Figure 3.10 - Bending of a rectangular cross-section results in both
tensile and compressive stresses in the material: (1) initial loading;
(2) highly stressed and strained specimen; and (3) bent part
©2002 John Wiley & Sons, Inc. M. P. Groover, “Fundamentals of Modern Manufacturing 2/e”
34
Testing of Brittle Materials
• Brittle materials do not flex
• They deform elastically until fracture
 Failure occurs because tensile strength of outer
fibers of specimen are exceeded
 Failure type: cleavage - common with ceramics
and metals at low temperatures, in which
separation rather than slip occurs along certain
crystallographic planes
©2002 John Wiley & Sons, Inc. M. P. Groover, “Fundamentals of Modern Manufacturing 2/e”
35
Transverse Rupture Strength
The strength value derived from the bending test:
TRS 
1.5FL
bt 2
where TRS = transverse rupture strength; F =
applied load at fracture; L = length of specimen
between supports; and b and t are dimensions of
cross-section
©2002 John Wiley & Sons, Inc. M. P. Groover, “Fundamentals of Modern Manufacturing 2/e”
36
Shear Properties
Application of stresses in opposite directions on either
side of a thin element
Figure 3.11 - Shear (a) stress and (b) strain
©2002 John Wiley & Sons, Inc. M. P. Groover, “Fundamentals of Modern Manufacturing 2/e”
37
Shear Stress and Strain
Shear stress defined as
F

A
where F = applied force; and A = area over which
deflection occurs.
Shear strain defined as
 

b
where  = deflection element; and b = distance over
which deflection occurs
©2002 John Wiley & Sons, Inc. M. P. Groover, “Fundamentals of Modern Manufacturing 2/e”
38
Figure 3.13 - Typical shear stress-strain curve from a torsion test
©2002 John Wiley & Sons, Inc. M. P. Groover, “Fundamentals of Modern Manufacturing 2/e”
39
Shear Elastic Stress-Strain Relationship
In the elastic region, the relationship is defined as
  G
where G = shear modulus, or shear modulus of
elasticity
• For most materials, G  0.4E, where E = elastic
modulus
©2002 John Wiley & Sons, Inc. M. P. Groover, “Fundamentals of Modern Manufacturing 2/e”
40
Shear Plastic Stress-Strain Relationship
• Relationship similar to flow curve
• Shear stress at fracture = shear strength S
 Shear strength can be estimated from tensile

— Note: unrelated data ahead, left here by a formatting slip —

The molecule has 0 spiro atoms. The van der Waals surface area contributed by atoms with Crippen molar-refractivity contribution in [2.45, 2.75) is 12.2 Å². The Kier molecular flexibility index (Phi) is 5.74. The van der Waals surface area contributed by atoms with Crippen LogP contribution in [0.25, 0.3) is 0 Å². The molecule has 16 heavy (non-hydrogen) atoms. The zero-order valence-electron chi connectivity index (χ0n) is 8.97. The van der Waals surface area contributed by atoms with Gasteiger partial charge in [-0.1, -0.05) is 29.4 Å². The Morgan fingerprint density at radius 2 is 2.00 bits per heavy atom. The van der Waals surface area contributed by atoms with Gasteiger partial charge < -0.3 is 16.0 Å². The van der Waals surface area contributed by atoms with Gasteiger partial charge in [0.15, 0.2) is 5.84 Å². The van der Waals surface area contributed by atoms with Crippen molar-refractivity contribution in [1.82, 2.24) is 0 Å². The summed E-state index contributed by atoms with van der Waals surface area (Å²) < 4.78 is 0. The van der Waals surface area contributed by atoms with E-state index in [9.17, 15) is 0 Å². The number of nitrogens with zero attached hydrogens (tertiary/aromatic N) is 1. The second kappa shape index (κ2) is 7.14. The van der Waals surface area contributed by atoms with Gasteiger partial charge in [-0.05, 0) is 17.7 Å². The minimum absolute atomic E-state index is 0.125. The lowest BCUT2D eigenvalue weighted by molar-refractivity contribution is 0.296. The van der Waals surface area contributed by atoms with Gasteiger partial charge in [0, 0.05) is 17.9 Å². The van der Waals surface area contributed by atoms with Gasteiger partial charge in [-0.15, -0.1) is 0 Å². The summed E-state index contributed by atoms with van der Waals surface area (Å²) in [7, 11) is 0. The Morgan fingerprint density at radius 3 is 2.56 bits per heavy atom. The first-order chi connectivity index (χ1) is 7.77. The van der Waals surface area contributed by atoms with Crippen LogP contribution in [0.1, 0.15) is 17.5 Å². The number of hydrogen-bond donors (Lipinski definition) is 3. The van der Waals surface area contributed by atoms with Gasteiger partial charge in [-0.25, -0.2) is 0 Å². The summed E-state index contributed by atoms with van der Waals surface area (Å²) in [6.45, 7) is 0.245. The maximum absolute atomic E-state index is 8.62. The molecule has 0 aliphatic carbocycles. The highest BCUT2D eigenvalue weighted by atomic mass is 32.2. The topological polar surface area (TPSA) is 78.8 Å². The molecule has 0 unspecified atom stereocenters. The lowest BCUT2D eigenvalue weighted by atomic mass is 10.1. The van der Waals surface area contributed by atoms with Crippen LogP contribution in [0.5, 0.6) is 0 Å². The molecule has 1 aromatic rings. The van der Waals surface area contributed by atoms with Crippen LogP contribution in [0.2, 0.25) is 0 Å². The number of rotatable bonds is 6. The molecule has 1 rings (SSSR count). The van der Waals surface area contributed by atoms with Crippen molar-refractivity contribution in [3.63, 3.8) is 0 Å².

strength: S  0.7(TS)
• Since cross-sectional area of test specimen in torsion
test does not change as in tensile and compression,
engineering stress-strain curve for shear  true
stress-strain curve
©2002 John Wiley & Sons, Inc. M. P. Groover, “Fundamentals of Modern Manufacturing 2/e”
41
Hardness
Resistance to permanent indentation
• Good hardness generally means material is resistant
to scratching and wear
• Most tooling used in manufacturing must be hard for
scratch and wear resistance
©2002 John Wiley & Sons, Inc. M. P. Groover, “Fundamentals of Modern Manufacturing 2/e”
42
Hardness Tests
• Commonly used for assessing material properties
because they are quick and convenient
• Variety of testing methods are appropriate due to
differences in hardness among different materials
• Most well-known hardness tests are Brinell and
Rockwell
• Other test methods are also available, such as
Vickers, Knoop, Scleroscope, and durometer
©2002 John Wiley & Sons, Inc. M. P. Groover, “Fundamentals of Modern Manufacturing 2/e”
43
Brinell Hardness
Widely used for testing
metals and
nonmetals of low to
medium hardness
• A hard ball is
pressed into
specimen surface
with a load of 500,
1500, or 3000 kg
Figure 3.14 - Hardness testing methods: (a) Brinell
©2002 John Wiley & Sons, Inc. M. P. Groover, “Fundamentals of Modern Manufacturing 2/e”
44
Brinell Hardness Number
Load divided into indentation area = Brinell Hardness
Number (BHN)
HB 
2F
Db (Db  Db2  Di2 )
where HB = Brinell Hardness Number (BHN), F =
indentation load, kg; Db = diameter of ball, mm,
and Di = diameter of indentation, mm
©2002 John Wiley & Sons, Inc. M. P. Groover, “Fundamentals of Modern Manufacturing 2/e”
45
Rockwell Hardness Test
• Another widely used test
• A cone shaped indenter is pressed into specimen
using a minor load of 10 kg, thus seating indenter in
material
• Then, a major load of 150 kg is applied, causing
indenter to penetrate beyond its initial position
• Additional penetration distance d is converted into a
Rockwell hardness reading by the testing machine
©2002 John Wiley & Sons, Inc. M. P. Groover, “Fundamentals of Modern Manufacturing 2/e”
46
Figure 3.14 - Hardness testing methods: (b) Rockwell:
(1) initial minor load and (2) major load
©2002 John Wiley & Sons, Inc. M. P. Groover, “Fundamentals of Modern Manufacturing 2/e”
47
Effect of Temperature on Properties
Figure 3.15 - General effect of temperature on strength and ductility
©2002 John Wiley & Sons, Inc. M. P. Groover, “Fundamentals of Modern Manufacturing 2/e”
48
Hot Hardness
Ability of a material to retain hardness at elevated
temperatures
Figure 3.16 - Hot
hardness - typical
hardness as a
function of
temperature for
several materials
©2002 John Wiley & Sons, Inc. M. P. Groover, “Fundamentals of Modern Manufacturing 2/e”
49
Recrystallization in Metals
• Most metals strain harden at room temperature
according to the flow curve (n > 0)
• But if heated to sufficiently high temperature and
deformed, strain hardening does not occur
 Instead, new grains are formed that are free of
strain
 The metal behaves as a perfectly plastic material;
that is, n = 0
©2002 John Wiley & Sons, Inc. M. P. Groover, “Fundamentals of Modern Manufacturing 2/e”
50